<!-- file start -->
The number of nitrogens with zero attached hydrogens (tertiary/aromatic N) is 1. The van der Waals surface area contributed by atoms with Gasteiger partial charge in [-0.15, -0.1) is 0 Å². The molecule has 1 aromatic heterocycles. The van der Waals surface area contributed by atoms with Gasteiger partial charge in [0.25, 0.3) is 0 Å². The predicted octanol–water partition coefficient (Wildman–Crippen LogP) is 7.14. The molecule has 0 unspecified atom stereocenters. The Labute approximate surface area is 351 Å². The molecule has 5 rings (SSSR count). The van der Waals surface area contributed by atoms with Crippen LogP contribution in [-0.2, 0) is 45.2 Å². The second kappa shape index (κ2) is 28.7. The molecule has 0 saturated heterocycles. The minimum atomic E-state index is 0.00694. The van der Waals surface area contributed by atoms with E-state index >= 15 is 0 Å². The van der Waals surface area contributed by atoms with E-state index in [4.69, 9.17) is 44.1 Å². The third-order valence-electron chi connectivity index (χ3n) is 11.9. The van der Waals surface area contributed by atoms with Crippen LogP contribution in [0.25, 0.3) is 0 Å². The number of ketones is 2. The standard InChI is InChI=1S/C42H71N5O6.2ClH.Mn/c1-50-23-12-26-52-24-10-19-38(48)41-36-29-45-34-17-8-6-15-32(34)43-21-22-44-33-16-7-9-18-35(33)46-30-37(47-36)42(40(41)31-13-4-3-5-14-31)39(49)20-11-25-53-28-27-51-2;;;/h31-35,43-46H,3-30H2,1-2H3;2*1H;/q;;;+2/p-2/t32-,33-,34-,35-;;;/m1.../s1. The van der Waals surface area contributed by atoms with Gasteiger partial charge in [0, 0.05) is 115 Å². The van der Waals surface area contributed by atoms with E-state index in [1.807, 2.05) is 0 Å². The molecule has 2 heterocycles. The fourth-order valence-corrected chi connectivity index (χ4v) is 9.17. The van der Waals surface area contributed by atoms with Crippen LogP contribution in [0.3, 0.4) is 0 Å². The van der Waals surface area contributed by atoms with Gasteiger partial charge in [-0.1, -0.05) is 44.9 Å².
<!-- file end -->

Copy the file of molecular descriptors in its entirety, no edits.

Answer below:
The number of nitrogens with zero attached hydrogens (tertiary/aromatic N) is 1. The van der Waals surface area contributed by atoms with Gasteiger partial charge in [-0.15, -0.1) is 0 Å². The molecule has 1 aromatic heterocycles. The van der Waals surface area contributed by atoms with Gasteiger partial charge in [0.25, 0.3) is 0 Å². The predicted octanol–water partition coefficient (Wildman–Crippen LogP) is 7.14. The molecule has 0 unspecified atom stereocenters. The Labute approximate surface area is 351 Å². The molecule has 5 rings (SSSR count). The van der Waals surface area contributed by atoms with Crippen LogP contribution in [-0.2, 0) is 45.2 Å². The second kappa shape index (κ2) is 28.7. The molecule has 0 saturated heterocycles. The minimum atomic E-state index is 0.00694. The van der Waals surface area contributed by atoms with E-state index >= 15 is 0 Å². The van der Waals surface area contributed by atoms with E-state index in [4.69, 9.17) is 44.1 Å². The third-order valence-electron chi connectivity index (χ3n) is 11.9. The van der Waals surface area contributed by atoms with Crippen LogP contribution in [0.25, 0.3) is 0 Å². The number of ketones is 2. The standard InChI is InChI=1S/C42H71N5O6.2ClH.Mn/c1-50-23-12-26-52-24-10-19-38(48)41-36-29-45-34-17-8-6-15-32(34)43-21-22-44-33-16-7-9-18-35(33)46-30-37(47-36)42(40(41)31-13-4-3-5-14-31)39(49)20-11-25-53-28-27-51-2;;;/h31-35,43-46H,3-30H2,1-2H3;2*1H;/q;;;+2/p-2/t32-,33-,34-,35-;;;/m1.../s1. The van der Waals surface area contributed by atoms with Gasteiger partial charge in [0, 0.05) is 115 Å². The van der Waals surface area contributed by atoms with E-state index in [1.807, 2.05) is 0 Å². The molecule has 2 heterocycles. The fourth-order valence-corrected chi connectivity index (χ4v) is 9.17. The van der Waals surface area contributed by atoms with Crippen LogP contribution in [0.3, 0.4) is 0 Å². The van der Waals surface area contributed by atoms with Gasteiger partial charge in [-0.1, -0.05) is 44.9 Å².